Thursday, March 22, 2012

Permanent Policing by the Military?

On Tuesday at the weekly cabinet meeting, the Honduran government voted to extend the state of emergency declaration that allows the Honduran military to exercise most police functions.

Now Porfirio Lobo Sosa is talking about making it permanent.

The role of the Honduran military is spelled out in the constitution, in article 272:
The Armed Forces of Honduras, is a permanent national institution, essentially professional, apolitical, obedient and not deliberative.

They were instituted to defend the territorial integrity and sovereignty of the Republic, preserve peace, the rule of the Constitution, the principles of free elections and alternation in office of President of the Republic.

They will cooperate with the National Police in maintaining public order in order to guarantee the free exercise of suffrage, custody, transportation and supervision of election materials and other safety aspects of the process, the President of the Republic shall make available the Armed Forces for the Supreme Electoral Tribunal from one month (1) before the election, until they are decided.

This is the mission as defined in the constitution, but over the years the military has gained control of other budgets and other institutions, so that today it controls many of the strategic sectors of Honduras.

These include the merchant marine, immigration, intelligence, civil aviation, and most recently, forestry. The military also has a strategic partner in communications, where retired General Romeo Vasquez Velasquez was appointed head of HONDUTEL.

Only during the days of military dictatorship that preceded the 1982 constitution has the Armed Forces had a hand in more parts of the government. We've commented previously on this mission creep (here, here, and here).

And now, Porfirio Lobo Sosa would like to make their policing function permanent.
Clearly,there are new challenges that we have, new realities too. I am going to arrange in my government that the military participate in giving security to the people; this will be my fight. Its doesn't matter to me if that requires constitutional reforms.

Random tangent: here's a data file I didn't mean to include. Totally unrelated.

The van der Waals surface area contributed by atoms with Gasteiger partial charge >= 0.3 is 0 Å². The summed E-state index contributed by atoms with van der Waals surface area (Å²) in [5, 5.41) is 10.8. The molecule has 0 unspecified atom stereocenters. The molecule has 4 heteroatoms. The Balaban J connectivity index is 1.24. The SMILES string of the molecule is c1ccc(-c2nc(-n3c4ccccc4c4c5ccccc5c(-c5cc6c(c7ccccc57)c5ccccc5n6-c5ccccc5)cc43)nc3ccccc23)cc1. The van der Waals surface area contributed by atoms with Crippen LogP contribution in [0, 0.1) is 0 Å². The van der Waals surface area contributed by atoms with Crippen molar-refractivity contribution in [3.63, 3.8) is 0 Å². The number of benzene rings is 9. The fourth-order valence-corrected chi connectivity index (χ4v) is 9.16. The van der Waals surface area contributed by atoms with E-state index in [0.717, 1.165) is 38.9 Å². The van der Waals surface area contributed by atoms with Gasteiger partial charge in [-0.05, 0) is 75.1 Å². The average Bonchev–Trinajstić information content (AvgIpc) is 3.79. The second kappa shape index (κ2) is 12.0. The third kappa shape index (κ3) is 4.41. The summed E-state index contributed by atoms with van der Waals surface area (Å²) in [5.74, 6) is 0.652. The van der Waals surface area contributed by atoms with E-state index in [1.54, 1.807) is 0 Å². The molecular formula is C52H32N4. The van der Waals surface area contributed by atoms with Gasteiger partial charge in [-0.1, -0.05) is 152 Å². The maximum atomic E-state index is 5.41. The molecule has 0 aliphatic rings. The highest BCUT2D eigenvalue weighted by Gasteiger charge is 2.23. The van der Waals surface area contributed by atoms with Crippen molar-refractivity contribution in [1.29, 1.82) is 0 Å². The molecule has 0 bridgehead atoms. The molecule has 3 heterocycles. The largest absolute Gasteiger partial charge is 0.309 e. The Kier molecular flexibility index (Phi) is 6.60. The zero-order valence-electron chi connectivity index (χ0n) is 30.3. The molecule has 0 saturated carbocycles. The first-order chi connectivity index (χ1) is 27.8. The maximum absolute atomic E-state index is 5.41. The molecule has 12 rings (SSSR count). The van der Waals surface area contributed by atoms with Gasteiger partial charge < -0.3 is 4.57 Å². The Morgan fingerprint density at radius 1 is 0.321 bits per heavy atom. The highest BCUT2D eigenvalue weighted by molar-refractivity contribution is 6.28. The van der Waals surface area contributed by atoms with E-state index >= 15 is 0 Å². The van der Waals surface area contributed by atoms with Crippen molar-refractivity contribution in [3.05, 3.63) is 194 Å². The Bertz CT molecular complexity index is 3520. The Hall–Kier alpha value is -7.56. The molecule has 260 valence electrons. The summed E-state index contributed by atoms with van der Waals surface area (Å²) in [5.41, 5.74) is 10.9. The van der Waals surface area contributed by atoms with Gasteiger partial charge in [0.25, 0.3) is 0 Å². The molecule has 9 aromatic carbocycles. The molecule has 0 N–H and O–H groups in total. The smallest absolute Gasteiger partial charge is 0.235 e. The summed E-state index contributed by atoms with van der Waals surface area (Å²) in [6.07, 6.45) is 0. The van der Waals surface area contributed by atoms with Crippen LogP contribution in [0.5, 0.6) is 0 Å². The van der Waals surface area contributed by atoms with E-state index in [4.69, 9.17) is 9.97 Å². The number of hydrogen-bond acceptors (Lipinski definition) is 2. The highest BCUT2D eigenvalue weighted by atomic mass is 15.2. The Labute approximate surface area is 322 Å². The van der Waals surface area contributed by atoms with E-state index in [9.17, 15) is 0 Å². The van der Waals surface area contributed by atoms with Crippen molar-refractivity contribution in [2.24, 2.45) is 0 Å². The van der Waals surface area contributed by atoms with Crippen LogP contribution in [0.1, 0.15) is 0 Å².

With timing that could not have been anticipated, Paul Stockton, Assistant Secretary of Defense for Homeland Defense and Americas' Security Affairs, in a Congressional hearing today called for Latin American countries to carefully evaluate the use of their military to control organized crime and drug trafficking, because there always exists the possibility of human rights violations.

And it wasn't just Stockton.

In the same hearings, Carmen Lomelin, United States Ambassador to the OAS told Congress:
I can understand the frustration of the president (of Guatemala, Otto) Perez Molino and others, but I believe that this decision (to use the military) needs to be taken with much care, because of the past history. For obvious reasons you need to observe the history of the Americas and their relation with the military.

Stockton added:
The challenges in citizen security are better confronted by the institutions charged with citizen security.

In Honduras, it is the police who are constitutionally supposed to be in charge of citizen security.

Stockton pointed to Colombia under Uribe as an example of what can go wrong when you employ the military as police. There, among other things, the military showed off "rebels" it had caught and killed. Except they turned out to be Colombian citizens murdered by the military, some after being kidnapped, others killed during operations.

Stockton said:
If the military violates human rights they lose popular support, which makes it harder to reach the final objective.

He called Colombia under Uribe a good example of how human rights violations take root. He acknowledged that under Santos Colombia has begun to prosecute human rights violations.

And it is not just foreigners that think permanently militarizing policing is a bad idea. Retired General Mario Hung Pacheco, former commander of the Honduran Army, said
That's a tough topic and you have to handle it well. but it is not within the possibilities for reforming the role of the armed forces; they have their specific missions specified in the constitution of the Republic and one of those is to support the Police when there is a national or regional state of emergency.

General Rene Osorio Canales, the current head of the Honduran Armed Forces also spoke against the idea:
We need to do a detailed study before giving more public security powers to the Armed Forces.

But Tiempo reports Lobo Sosa replied:
This will cause deep debate...but we should have it and in some way make the constitutional changes necessary so that the Armed Forces participate in giving security to the people.

Give the man credit for sticking to his guns; in this case, all too literally. But maybe it would be worth noticing that even the military doesn't want to continue on this path.

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